Cosmopolitan says after turning 25, whereas Match.com says at 27. However, I disagree with both. According to Erica Hunter in Change and continuity in American marriage, “Marriage is a legal and social contract, and an institution that includes romance and weddings that reinforce gender roles and heterosexuality” (Hunter 308). Again, we see this reoccurring pattern of social constructs reinforcing the fundaments of heteronormativity. Because the thought of marriage involves a woman, in a white, poufy dress, walking down the isle to be greeted by a dashing man in a tuxedo, marriage is seen as a normative heterosexual doing.
Growing up, young girls were socialized into dreaming about their ‘dream wedding’, imagining even the most precise detail, from the perfect dress to the type of flowers displayed to the perfect wedding song. It’s almost as if young girls have been taught that marriage is a necessity in order to live a fulfilling life. Young girls are socialized to believe that they will someday marry someone who they are madly in love with. This notion of romanticism in marriage did not always exist. Throughout history, the purpose of marriage has changed and still continues to change. In the eighteenth and nineteenth centuries, marriage was used to create rigid social classes and secure the wealth of those of middle-upper classes. Marriage was also used to justify having children and maintaining a happy family. This created the “’ideology of separate spheres’, or the idea that men’s and women’s work should occur in different spheres: men’s lives would focus on work and the public sphere, while women would attend to the domestic needs of the family and home.” (Hunter 310). In this sense, marriage reinforced gender norms and created this social construction of roles that women and men had to play. As years progressed, marriage no longer was used to create roles and separation between classes and genders. Individualism and freedom became key in shaping the notion that marriage was a result of romanticism and the idea of spending the rest of your life with a specific someone. Hunter writes that now, marriage is being used as a social indication of different rites of passage: as a legitimate marker of one’s transition into adulthood or as a legitimization of a couple’s relationship in the eyes of others (Hunter 308).
In arguing the heteronormativity that marriage reinforces, Hunter fails to address how marriage has played in the lives of those who have been marginalized, including the gay and lesbian community, bisexuals, queers, transgender people, those who are intersex, the polyamorous, and asexuals. Hunter only examines marriage from a heterosexual perspective. She states, “Laws and social pressures that subtly label heterosexuality as normal and ideal, while stigmatizing all non-heterosexual and non-marital practices, support marriage.” (Hunter 311). It’s great that Hunter addresses this reinforcement of heteronormativity. However, she does not go beyond a simply addressing of the issue. Nowhere does it mention the implications that this heteronormativity has on non-heterosexuals or if non-heterosexuals are taking action to fight back against this gender-binary reinforcing system.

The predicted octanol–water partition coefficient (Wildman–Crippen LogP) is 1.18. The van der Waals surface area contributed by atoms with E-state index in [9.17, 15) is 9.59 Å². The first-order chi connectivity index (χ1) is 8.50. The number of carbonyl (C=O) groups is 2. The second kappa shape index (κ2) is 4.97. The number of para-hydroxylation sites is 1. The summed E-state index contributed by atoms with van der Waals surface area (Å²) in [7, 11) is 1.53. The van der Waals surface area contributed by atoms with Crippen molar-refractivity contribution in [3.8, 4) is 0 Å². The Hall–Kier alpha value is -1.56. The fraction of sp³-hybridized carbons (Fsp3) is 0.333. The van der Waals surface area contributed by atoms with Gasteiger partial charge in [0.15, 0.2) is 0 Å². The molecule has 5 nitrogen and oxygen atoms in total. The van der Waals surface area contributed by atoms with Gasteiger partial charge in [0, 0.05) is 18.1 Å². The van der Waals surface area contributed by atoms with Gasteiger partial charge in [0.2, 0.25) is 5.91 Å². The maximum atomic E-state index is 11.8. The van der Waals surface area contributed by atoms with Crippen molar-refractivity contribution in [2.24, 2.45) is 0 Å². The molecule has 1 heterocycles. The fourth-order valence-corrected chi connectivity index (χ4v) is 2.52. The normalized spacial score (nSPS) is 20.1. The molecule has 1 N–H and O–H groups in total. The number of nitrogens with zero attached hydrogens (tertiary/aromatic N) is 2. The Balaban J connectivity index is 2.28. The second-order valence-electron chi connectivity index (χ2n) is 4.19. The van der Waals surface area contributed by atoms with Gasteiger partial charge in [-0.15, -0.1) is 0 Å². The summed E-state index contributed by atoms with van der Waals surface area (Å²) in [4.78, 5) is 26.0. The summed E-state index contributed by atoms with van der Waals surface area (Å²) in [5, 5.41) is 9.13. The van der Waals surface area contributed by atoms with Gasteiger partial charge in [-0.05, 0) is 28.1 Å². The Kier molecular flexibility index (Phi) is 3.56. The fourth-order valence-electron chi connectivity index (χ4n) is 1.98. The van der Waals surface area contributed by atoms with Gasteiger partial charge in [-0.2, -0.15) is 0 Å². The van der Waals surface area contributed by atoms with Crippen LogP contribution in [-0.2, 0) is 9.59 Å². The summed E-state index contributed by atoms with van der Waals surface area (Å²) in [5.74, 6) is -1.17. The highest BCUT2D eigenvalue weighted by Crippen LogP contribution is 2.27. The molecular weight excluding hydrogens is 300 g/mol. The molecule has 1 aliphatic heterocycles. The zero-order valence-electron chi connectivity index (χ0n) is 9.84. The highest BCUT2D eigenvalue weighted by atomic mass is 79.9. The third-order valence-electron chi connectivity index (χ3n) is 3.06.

In today’s society, celebrities who have been together for a substantial amount of time but have not eloped are constantly being asked, “When’s the wedding?” For the younger generation, Scott Disick and Kourtney Kardashian’s relationship is one that is constantly being under attack. Although they aren’t the best example of a relationship that doesn’t involve a formal marriage (I mean, they are on the best worst TV show in America, Keeping Up With the Kardashians), Scott and Kourtney do show the rest of the world, on television, that there is nothing wrong with not getting married. They have kids and are expecting a third, and even with children, they are able to maintain a relationship that any couple in a marriage would. Although they are continually pressured and asked about getting married, they have not bought into this social construction.
Another probably much better example of a couple in a long-term relationship that has not gotten married would be Oprah Winfrey and Stedman Graham. In a NY post article, Winfrey states, “I think it’s acceptable as a relationship but if I had the title ‘wife,’ I think would be other expectations for what a wife is and what a wife does.” Winfrey brings out the idea of “separate spheres”. Because she does not want to have to play the gender roles that have been reinforced through marriage and a heteronormative society, she has opted out of this system and instead, has embraced a more non-traditional type of relationship. Through disagreeing with the conventions that marriage underlines, Oprah has defied this gender binary system.
Marriage has been on the decline in recent years. Hunter states, “Family sociologists often note that delayed marriage, less time spent in marriage, and decreased fertility suggest that marriage is no longer a basic necessity of survival.” (Hunter 312). Delays in marriage have become a result of people, more importantly women, becoming more involved in the workforce, thus breaking out of these “separate spheres”. Does this decline in marriage indicate a more progressive society? Does this mean decline in the importance of marriage signify a decline in the cultural reinforcement of a heteronormative society?